Improving how we understand the structure of deliberative activities is especially important for addressing problems in natural resources, climate change, and food systems that have wicked dimensions, such as deep value disagreements, high degrees of uncertainty, catastrophic risks, and high costs associated with errors (Brown et al. 2010; Batie 2008; Lach et al. 2005; Kreuter et al. 2004; van Bueren et al. 2003; Korhonen and Seager 2008; Norton 2005; Ulrich 2003). Yet getting the structure right is not the only important task at hand. Indeed, participatory activities can break down and fail to achieve their specific goals when some of the deliberators lack what we will call participatory virtues. We will argue for the importance of future research on how environmental education can incorporate participatory virtues to equip future citizens with the virtues they will need to deliberate about wicked, environmental problems.
Public Participation and Wicked Problems
We begin by outlining why public participation is increasingly important for wicked problems. Public participation generally refers to processes sponsored and organized by a government agency, NGO, institute of higher education, or other organization for the purpose of engaging the public in one or more aspects of a public decision (Dietz and Stern 2008, p. 11). These processes include deliberative activities like citizen juries, public hearings, expert fora, and public meetings, among many others (Abelson et al. 2001). We also use the term broadly to include engagement with members of the public at large (e.g., a national consensus conference on climate change) as well as more local engagements with the stakeholders of environmental decisions and problems (e.g., public meetings for permitting processes).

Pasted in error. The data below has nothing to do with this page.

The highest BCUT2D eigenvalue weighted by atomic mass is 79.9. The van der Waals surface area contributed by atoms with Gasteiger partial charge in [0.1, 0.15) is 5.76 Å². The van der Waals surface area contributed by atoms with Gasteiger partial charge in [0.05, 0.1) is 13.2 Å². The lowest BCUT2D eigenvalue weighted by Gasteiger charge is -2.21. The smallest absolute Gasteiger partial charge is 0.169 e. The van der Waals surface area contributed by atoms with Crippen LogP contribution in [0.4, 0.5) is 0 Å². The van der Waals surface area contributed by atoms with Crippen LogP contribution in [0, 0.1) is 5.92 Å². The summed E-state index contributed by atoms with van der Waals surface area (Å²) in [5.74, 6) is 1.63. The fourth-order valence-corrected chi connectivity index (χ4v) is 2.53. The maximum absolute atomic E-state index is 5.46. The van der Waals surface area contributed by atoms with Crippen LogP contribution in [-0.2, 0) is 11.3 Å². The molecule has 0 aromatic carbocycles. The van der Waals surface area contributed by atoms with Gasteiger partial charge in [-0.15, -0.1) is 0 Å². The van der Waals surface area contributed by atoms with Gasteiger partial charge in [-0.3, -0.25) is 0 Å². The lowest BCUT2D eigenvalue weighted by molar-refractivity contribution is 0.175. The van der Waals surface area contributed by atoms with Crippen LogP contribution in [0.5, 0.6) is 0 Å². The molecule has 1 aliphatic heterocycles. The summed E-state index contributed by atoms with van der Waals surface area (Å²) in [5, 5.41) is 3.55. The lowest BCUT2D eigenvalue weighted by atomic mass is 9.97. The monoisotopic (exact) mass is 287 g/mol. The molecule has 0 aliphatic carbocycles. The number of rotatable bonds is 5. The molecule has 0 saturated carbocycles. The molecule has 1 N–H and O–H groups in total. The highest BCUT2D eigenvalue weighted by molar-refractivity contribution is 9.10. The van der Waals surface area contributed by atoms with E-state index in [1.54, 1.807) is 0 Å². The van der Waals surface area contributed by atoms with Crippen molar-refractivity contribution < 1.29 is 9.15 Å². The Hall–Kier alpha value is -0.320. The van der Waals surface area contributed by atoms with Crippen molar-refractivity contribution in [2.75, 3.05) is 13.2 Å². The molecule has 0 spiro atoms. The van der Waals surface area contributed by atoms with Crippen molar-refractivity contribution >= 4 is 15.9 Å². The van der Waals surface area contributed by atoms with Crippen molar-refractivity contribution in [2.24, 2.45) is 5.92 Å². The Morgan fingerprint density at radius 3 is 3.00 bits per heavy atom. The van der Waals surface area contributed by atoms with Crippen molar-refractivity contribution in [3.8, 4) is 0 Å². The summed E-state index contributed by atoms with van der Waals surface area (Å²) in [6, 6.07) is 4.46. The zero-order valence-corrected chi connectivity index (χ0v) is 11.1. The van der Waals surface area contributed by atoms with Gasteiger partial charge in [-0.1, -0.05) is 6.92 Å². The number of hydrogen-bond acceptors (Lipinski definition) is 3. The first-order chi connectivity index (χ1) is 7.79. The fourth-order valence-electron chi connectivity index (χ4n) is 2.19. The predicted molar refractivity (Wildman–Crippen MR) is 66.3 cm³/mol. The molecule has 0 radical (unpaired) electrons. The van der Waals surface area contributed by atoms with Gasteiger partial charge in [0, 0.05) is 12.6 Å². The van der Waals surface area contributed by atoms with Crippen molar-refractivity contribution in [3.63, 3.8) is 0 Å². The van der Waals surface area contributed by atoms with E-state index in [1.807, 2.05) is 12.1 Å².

The degree to which deliberative activities are meaningful to the participants varies. Public hearings, for example, are usually considered to be deliberative in a weak sense because there are few opportunities for dialogue and information sharing among the participants. Citizen juries may be more deliberative since citizens are able to examine experts with their own questions. In this article, public participation also refers to participatory action research, participatory rural appraisal, participatory extension approaches, and the like (Whyte 1991; McTaggart 1997; Hagmann et al. 1999; Castellanet and Jordan 2002; McIntyre 2008). These forms of participation often include many deliberative activities used for setting goals, organizing the research and collaboration, and interpreting and disseminating the results and outcomes.